The Earliest mention of Stephan is when he is listed among the Sean men chosen to supervise the public table, We recall that the first Christians held their property in common, the well to do sharing what they possessed with their poor; and at this time, as always in the wake of war, here were many "displaced persons" in the need of charity. We read in Acts that the Hellenists, as the Greek speaking Christians were called, thought that they. Particularly the widows among them were being discriminated against at the public tables. The Apostles were informed of these complaints, but they were too busy to deal with the problems there for seven good and prudent men were selected to administer and supervise the tables. The seven, on being presented to the apostles were prayed, over and ordained by the imposition of hands.
Stephen, already a leader, now began to speak in the public with more vigor and "full of grace and power, was working great wonders and signs among the people ". By this time a member of Jewish priests had been converted to the new faith, but they still held to the old traditions and rules as laid down in Mosaic Law. Stephen was prepared to engage in controversy with them, eager to point out that, according to the master, the old law had been superseded. He was continually quoting Jesus and the Prophets to the effect that external usages and all the ancient holy rites were of less importance than the sprit, that even the temple might be destroyed, as it had been in the past, without damage to the true an eternal religion. It was talk of this sort carried by hearsay rumor about the city and often misquoted, intentionally or not, that was to draw down up on Stephen the wrath of the Jewish Priestly class.
It was in a certain Synagogue of Jews "called that of freed men, and of the cyrenians and of the Alexandrians and of those from Cilicia and the Province of Asia" that Stephen chiefly disputed. Perhaps they didn't understand his; at all events, they could not make effective answer, and so feel to abusing him. They Bribed men to say that Stephen was Speaking blasphemous words against Moses and against God. The elders and the Scribes were stirred up and brought him before the Sanhedrin, the supreme Jewish tribunal, which had authority in both Civil and religious matters. Falls witness made their accusations; Stephen defined himself ably, reviewing the long spiritual history of his people; finally his defense turned in to a bitter accusation. He concluded thus; "yet not in houses made by hands dose the highest dwell, even as the prophet says ….. Stiff … necked and uncircumcised in heart and ear, you always oppose the holy sprit. As your father die so do you also which of the Prophets have not your father's persecute? And they killed those who for told the coming of the Just once of whom you have now been the betrayers and murderers, you who received the Law as an ordinance of angels and did not keep it" . Thus castigated the account is that the crowd could contain their anger no longer they rushed up on Stephen, drove him outside the city to the place appointed, and stoned him. At this time Jewish law permitted the death penalty by stoning for blasphemy, Stephen, Full of "grace an fortitude" to the very end, met the grate test without flinching, praying the lord to receive his sprit and not to lay this sin against the people. So perished the first martyr, his dying breath spent in prayer for those who killed him.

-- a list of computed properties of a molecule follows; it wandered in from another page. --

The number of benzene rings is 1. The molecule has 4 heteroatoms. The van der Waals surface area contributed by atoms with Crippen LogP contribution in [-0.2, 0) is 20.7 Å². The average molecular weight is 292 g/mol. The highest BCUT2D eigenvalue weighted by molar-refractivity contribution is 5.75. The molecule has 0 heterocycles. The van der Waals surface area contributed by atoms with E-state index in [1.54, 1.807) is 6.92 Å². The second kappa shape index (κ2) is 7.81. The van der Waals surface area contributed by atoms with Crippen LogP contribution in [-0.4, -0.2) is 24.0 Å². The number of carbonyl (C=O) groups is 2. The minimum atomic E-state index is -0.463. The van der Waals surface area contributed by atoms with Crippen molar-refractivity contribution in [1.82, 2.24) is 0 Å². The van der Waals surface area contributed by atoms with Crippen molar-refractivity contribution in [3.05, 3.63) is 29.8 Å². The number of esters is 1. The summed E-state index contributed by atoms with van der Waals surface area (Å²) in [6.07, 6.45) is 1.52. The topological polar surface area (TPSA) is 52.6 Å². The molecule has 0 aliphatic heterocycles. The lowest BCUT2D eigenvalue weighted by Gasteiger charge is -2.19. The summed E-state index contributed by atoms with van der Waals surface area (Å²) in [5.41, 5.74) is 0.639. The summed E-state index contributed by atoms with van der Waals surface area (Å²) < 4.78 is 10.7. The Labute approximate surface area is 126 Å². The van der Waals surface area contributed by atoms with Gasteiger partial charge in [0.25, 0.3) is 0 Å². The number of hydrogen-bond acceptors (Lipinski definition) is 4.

The celebration of the feast day of St. Stephen is January 8th.